A Tale of Old Rotorua.
Green headlands dipping to rocky points, fringed with pohutukawa trees that glow with crimson blossom in midsummer, give topographic charm to the generally low shores of Lake Rotorua. One is romantic Owhata, the ancient home of Hinemoa, she who swam the lake for love of Tutanekai. Another, nearer Rotorua town, is Kawaha Point; eye-resting in its verdure, it is a little over a mile to the westward of the Ohinemutu hotsprings village. The rock-strewn top of the cave is called Te Rangi-Kawhata. On the hilltop are the grassy trenches and ramparts of an ancient fort. At the matarae, the point, with its grey masses of stones, there once was a fishing village. A little way around the point to the north lies a rocky islet covered with shrubs. Near this insulated mass of rhyolite there is a cave with a rock-arched entrance, half-screened by bushes and ferns. It is a story-cave, a refuge place of long ago. The name by which it is known in the hitherto unwritten story of Kawaha is Te Ana-o-Tuno-hopu (Tunohopu’s Cave).
Here, on the lakeshore, two hundred years ago, there lived a chief named Tunohopu, with his wives and children and slaves. The fenced hamlet stood on the beach, near the point. There were four or five children, one a little boy called Tai-operua.
Just before dawn one morning, the sleeping kainga was aroused by the yells of a band of armed men, a small roving taua of the Ngati-Tuwharetoa tribe from Taupo. The enemy burst into the village and slew most of the people before they had time to seize a weapon or launch a canoe. Most of the Kawaha dwellers happened to have gone across to Mokoia Island, so that Tunohopu had very few of his warriors by his side.
Realising that only instant flight could save him and his children—my Maori narrator did not mention the wives, who were apparently of less account—Tunohopu darted out of his whare, taking his children with him, and made for the water. He snatched up his spear as he jumped from his sleeping mat, and with this he ran one of the enemy through as he left the house. Rushing down to the lake under cover of darkness, he waded out to that rocky islet near the point, carrying two of his children and the others following. Then he and the little ones cautiously waded across to the shore again, and crept into the cave, where they were completely sheltered.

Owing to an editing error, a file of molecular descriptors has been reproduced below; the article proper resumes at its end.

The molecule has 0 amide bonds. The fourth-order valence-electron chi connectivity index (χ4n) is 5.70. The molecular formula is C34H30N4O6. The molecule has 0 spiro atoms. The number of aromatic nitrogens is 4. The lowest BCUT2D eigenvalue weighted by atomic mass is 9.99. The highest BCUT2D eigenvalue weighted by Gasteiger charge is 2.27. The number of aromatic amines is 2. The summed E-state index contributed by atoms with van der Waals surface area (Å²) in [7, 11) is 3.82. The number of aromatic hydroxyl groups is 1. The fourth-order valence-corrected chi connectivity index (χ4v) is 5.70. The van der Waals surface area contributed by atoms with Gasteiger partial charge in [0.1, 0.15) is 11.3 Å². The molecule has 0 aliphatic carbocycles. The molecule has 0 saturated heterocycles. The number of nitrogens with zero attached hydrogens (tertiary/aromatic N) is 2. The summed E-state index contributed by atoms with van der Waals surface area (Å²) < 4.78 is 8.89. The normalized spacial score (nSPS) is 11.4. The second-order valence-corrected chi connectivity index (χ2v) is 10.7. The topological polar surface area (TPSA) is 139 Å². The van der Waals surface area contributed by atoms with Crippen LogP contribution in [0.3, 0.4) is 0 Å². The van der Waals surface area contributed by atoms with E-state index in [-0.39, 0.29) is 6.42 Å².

But Tunohopu now discovered that his youngest child, the little boy Tai-operua, was missing. He had been lost in the confusion, and was now either dead or a captive. The fugitive family remained in the cave of refuge page 182 until their enemies had gone. The Taupo men did not remain long; they set fire to the village and then made off southward. The Mokoia people, on seeing the burning kainga, manned their war-canoes and came dashing across the lake, and the warriors, pursuing the Ngati-Tuwharetoa, came up with the rearguard and killed several men. But most of the raiders got clear away, and they carried with them as a trophy the infant, Tai-operua, slung in a flax basket on a man’s back; he was a captive of Tamamutu, the leader of the war party.
Tunohopu sorrowed greatly for his lost child. At last he heard that little Tai-operua was alive and was well treated by Tamamutu at his Taupo home. The father resolved to recover the boy. To have raised a war-party and marched down to the country of Ngati-Tuwharetoa would have pleased him well, but he doubted if that would assist him to regain his child. So, in the year following the raid on Kawaha, Tunohopu set off for Taupo, all alone.
After a journey of more than sixty miles, the father reached the place where Tamamutu’s village stood and cautiously reconnoitred it. Outside the fence of the pa he saw a small boy and asked him, “Where is Tamamutu’s house?” The boy directed him to a large carved building in the centre of the village. Tunohopu boldly walked into the village, unnoticed, and, without hesitation, entered the house occupied by the chief. It was walking into the lion’s den, for the two tribes were still enemies.